DNA and genetic genealogy have helped investigators solve a century-old Idaho mystery.
Outlaw Joseph Henry Loveless was killed and dismembered in 1916 and buried in a shallow grave in Buffalo Cave outside Dubois. At the time, Loveless was wanted for escaping from a jail where he was being held for killing his wife with an ax.
Loveless’ remains were found in the cave four decades ago—but not his head--and they remained unidentified until just recently.
Lee Bingham Redgrave, a genealogist with the nonprofit DNA Doe Project, determined the remains belonged to Loveless after painstaking research that included constructing an elaborate family tree of Loveless' extended relatives.
The findings were announced Tuesday.
"This is one of the oldest cases solved using autosomal DNA,” the nonprofit’s Antony Redgrave said, according to KTVB. “We solved the case in about three-and-a-half months after getting the DNA information back from the lab."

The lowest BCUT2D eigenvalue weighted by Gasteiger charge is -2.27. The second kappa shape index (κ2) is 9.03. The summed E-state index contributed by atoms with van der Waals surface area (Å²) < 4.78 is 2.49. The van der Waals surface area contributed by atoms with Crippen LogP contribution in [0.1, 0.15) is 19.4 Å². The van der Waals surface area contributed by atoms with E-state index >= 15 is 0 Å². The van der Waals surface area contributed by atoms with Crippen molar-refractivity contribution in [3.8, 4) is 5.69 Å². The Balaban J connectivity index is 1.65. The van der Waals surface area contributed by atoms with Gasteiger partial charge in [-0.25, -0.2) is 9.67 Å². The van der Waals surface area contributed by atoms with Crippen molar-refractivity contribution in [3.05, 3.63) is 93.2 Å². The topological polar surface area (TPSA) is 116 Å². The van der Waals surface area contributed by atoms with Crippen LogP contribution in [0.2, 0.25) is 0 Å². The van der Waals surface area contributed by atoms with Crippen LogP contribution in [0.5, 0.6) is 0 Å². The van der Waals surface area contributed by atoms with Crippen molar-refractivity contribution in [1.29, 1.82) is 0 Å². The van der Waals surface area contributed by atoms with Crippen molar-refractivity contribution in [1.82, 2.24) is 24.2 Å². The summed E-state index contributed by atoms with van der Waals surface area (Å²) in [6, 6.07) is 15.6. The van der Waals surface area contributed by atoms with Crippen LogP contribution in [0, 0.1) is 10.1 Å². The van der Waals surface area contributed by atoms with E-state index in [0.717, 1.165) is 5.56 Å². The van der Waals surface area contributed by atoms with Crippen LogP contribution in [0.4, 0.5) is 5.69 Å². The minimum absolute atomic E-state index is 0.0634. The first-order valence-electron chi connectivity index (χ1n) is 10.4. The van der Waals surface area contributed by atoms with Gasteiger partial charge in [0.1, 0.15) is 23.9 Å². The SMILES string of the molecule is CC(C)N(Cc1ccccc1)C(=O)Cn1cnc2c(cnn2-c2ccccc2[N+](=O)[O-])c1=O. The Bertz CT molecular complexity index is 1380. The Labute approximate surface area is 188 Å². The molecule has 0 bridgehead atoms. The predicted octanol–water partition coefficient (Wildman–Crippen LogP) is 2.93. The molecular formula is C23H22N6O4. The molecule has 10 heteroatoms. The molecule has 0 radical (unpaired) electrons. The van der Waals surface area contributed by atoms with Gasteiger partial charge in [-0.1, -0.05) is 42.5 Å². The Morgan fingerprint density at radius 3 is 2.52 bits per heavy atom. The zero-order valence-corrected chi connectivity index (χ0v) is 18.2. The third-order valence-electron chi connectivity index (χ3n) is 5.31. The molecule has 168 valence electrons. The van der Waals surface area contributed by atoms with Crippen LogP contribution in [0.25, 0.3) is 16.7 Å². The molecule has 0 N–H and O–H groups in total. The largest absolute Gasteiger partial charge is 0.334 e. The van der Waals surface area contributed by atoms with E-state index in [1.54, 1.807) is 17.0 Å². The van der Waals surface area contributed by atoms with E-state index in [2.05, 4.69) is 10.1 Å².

Investigators obtained DNA from Loveless’ 87-year-old grandson to confirm the remains were those of the outlaw.
Clark County Sheriff Bart May said his office now has a cold case murder to solve.
It was in August 1979 that a family hunting for arrowheads in Buffalo Cave found some of Loveless’ remains wrapped in burlap.
Twelve years later a girl exploring the same cave system found a mummified hand. More excavating by investigators then turned up an arm and two legs nearby, also wrapped in burlap. The head was never found.
Loveless was born in Utah in 1870 and his outlaw life included stints as a bootlegger and a counterfeiter, KTVB reported.
Investigators believe he met his gruesome end shortly after escaping from the St. Anthony Jail on May 18, 1916.
His wife Agnes Octavia Caldwell met her gruesome end two weeks prior.
The effort to identify Loveless’ remains has blown everyone’s minds, Bingham Redgrave said.
“The really cool thing, though, is that his wanted poster from his last escape is described as wearing the same clothing that he was found in, so that leads us to put his death date at likely 1916.”
The Associated Press contributed to this report.